“You have to remember that he’s young, and there are times when he has an issue that he’s learning how to make the adjustments,” Cardinals manager Tony La Russa said. “But right now he’s plenty good enough, and he’s pitched very well, especially in our park.”
La Russa said that Kyle Lohse will likely take the mound when the series shifts to Texas for Game 3, and Edwin Jackson will go for the Cardinals in Game 4.
“But that might change when we talk a little more,” La Russa said.
On the road again
Texas is starting the World Series on the road for the second straight year.
Before the winner of the All-Star game started determining which league would host Game 1, home-field advantage for the World Series alternated between the American and National leagues.
Under the old rules, Texas would have hosted at least one opener over a two-year period.
“I’ve never been a big fan of it, even when the American League was winning all those years in a row,” Rangers first baseman-DH Michael Young said. “An exhibition game that happens in July, with about 95 percent of the guys who aren’t even in (the World Series), dictates where it’s played. I have a tough time wrapping my arms around that.”
Coincidentally, Ron Washington of the Rangers was the AL All-Star manager this year, and C.J. Wilson—who starts Game 1 for Texas on Wednesday night—was the losing pitcher.
“I said that when we lost, that I would have liked to have had home field advantage. But right now, that’s only wishing,” Washington said. “You’ve got to go play baseball, it’s not wishing.”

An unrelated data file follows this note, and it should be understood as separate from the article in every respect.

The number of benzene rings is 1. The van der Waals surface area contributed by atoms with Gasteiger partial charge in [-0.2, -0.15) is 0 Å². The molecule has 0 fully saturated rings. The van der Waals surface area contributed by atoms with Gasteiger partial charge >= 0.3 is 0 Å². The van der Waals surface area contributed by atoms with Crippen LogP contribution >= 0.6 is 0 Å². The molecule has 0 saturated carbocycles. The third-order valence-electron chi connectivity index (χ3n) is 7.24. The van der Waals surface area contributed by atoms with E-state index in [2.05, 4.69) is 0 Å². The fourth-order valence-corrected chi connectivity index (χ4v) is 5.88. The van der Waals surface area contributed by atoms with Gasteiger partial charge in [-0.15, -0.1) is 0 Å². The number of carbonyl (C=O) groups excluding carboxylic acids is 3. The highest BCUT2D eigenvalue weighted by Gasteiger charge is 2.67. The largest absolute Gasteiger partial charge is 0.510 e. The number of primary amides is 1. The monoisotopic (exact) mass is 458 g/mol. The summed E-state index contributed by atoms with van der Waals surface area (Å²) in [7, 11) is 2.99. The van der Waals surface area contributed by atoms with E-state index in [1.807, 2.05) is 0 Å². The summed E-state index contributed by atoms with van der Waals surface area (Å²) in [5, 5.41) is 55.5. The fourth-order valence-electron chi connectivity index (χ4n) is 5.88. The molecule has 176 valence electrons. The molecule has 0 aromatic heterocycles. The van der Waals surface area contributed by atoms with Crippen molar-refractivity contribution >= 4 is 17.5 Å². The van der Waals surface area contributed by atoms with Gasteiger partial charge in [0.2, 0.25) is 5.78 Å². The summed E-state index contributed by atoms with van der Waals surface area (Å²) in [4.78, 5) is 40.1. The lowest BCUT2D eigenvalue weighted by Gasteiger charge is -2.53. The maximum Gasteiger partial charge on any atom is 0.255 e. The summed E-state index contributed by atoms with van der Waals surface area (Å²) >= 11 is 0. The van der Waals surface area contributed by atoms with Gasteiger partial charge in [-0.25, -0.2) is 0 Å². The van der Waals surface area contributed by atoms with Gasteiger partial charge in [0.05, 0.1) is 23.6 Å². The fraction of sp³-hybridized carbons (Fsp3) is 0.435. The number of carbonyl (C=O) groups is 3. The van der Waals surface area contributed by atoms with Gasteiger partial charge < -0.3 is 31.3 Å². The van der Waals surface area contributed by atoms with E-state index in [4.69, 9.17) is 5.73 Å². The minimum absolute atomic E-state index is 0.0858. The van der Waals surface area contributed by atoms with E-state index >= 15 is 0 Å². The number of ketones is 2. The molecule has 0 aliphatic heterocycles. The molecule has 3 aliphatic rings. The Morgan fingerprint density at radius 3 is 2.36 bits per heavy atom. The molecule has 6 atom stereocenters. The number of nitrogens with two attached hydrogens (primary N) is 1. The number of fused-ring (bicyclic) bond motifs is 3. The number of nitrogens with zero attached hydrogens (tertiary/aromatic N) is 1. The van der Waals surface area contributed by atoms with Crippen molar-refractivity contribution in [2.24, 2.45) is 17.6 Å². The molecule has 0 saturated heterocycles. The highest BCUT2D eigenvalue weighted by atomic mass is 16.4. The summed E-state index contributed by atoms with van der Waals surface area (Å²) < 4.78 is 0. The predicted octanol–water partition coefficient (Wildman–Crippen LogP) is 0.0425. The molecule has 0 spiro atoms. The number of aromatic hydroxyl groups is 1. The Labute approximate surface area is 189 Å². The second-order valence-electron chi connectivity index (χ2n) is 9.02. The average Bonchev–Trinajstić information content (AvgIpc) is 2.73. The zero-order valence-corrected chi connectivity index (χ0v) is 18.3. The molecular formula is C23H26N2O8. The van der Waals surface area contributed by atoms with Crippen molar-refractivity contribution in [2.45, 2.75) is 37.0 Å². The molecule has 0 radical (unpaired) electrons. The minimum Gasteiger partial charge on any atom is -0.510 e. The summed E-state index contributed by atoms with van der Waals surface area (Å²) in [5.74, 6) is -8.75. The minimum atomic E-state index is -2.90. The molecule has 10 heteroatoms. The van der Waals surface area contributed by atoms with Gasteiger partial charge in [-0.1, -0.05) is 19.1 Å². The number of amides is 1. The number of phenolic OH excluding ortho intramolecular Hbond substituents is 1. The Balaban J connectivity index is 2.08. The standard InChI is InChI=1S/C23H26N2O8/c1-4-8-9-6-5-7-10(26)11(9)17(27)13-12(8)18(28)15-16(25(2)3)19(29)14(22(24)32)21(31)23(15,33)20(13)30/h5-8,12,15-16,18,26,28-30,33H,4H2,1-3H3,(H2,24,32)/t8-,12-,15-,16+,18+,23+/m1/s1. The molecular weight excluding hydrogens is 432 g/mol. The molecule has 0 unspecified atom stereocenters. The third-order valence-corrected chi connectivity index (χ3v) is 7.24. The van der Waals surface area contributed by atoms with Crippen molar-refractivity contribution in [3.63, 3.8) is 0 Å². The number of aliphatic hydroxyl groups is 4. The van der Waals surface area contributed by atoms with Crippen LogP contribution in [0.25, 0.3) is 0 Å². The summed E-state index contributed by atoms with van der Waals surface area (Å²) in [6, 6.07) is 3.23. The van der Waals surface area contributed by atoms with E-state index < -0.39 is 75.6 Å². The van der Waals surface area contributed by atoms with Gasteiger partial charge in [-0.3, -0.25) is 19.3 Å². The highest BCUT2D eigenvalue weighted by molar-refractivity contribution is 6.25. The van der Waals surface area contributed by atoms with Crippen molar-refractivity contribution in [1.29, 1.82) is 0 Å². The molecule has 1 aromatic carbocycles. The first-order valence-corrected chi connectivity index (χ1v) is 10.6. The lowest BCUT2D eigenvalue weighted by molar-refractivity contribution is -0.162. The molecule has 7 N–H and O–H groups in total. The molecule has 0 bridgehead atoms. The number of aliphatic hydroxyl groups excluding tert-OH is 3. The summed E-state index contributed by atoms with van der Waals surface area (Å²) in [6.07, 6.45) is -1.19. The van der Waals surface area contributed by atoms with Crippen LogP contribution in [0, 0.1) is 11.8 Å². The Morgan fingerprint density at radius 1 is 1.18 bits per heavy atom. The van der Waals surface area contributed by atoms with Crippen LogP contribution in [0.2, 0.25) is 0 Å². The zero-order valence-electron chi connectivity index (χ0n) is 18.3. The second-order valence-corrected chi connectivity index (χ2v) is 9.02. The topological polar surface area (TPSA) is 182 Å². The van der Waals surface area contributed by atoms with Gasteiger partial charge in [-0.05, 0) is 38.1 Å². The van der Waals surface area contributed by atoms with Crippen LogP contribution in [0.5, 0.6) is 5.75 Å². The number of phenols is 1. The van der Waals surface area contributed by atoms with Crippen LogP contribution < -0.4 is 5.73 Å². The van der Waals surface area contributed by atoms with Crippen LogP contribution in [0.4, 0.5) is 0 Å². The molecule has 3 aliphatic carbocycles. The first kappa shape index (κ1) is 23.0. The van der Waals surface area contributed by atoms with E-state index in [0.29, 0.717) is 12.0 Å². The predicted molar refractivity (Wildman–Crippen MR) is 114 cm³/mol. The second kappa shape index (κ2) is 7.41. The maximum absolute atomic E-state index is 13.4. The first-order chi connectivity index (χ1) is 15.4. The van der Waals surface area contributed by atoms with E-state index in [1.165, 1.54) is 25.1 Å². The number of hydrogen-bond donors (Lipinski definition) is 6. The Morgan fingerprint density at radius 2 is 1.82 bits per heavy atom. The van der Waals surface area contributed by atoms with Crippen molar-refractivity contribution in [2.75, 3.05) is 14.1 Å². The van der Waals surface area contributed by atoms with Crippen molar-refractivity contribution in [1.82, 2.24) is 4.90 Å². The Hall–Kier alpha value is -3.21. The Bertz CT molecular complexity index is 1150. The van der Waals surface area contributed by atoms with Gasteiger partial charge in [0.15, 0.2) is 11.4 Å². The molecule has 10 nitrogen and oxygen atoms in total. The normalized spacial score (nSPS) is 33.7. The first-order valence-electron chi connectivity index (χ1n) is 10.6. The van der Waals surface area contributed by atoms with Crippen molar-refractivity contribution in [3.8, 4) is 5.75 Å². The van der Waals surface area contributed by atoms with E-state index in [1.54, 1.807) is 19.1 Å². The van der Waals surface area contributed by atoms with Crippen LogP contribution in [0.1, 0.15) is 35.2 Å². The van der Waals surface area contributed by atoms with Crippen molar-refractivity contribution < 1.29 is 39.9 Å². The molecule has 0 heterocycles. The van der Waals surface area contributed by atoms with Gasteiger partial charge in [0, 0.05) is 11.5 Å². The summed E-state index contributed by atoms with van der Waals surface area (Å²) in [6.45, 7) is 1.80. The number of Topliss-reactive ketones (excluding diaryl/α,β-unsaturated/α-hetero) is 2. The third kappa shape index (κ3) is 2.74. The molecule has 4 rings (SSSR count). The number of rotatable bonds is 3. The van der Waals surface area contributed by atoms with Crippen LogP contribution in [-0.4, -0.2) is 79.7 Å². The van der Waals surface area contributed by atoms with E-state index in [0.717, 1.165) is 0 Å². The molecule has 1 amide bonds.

Last year, the Rangers lost the first two games of the World Series in San Francisco. They won Game 3 at home before losing two in a row and ending the series.
Hot to cold
After playing 27 home games this season when the temperature was 100 degrees or more at first pitch, the Rangers are going to need long-sleeve shirts and jackets for the World Series.
The weather forecast for Games 1 and 2 in St. Louis calls for windy conditions with temperatures in the upper 40s—and overnight lows in the 30s.
“I think we will say refreshing, that’s it,” Rangers manager Ron Washington said. “Both teams have to play under the same conditions. We’re just going to strap it on.”
Washington said he was going to make sure that equipment manager Hoggy Price packed enough warm clothes for the players—and the manager.
“I will definitely be warm in the dugout,” Washington said. “No doubt about it.”
The coldest game for the Rangers this season was May 16 at the Chicago White Sox, when it was 43 degrees with breezy conditions at first pitch. Things worked out just fine that chilly night. Texas starter Colby Lewis threw a five-hitter for his first career shutout in a 4-0 victory.
When the series switches to Texas this weekend, the forecast is for temperatures in the upper 70s.
Temperatures in St. Louis were ideal the first two rounds, 80 degrees for both games in the division series and 66, 67 and 63 degrees for three NLCS games.
Game 1 starter Chris Carpenter has been known to sweat through three or four jerseys on a typical muggy summer night. This works, too.
“It’s no different, just go out and pitch,” Carpenter said. “I’m going to be nice and warm anyway because I’ll be doing my thing. I’m not concerned about what the weather is doing, unless it’s raining and we don’t get to play. That’s no fun.”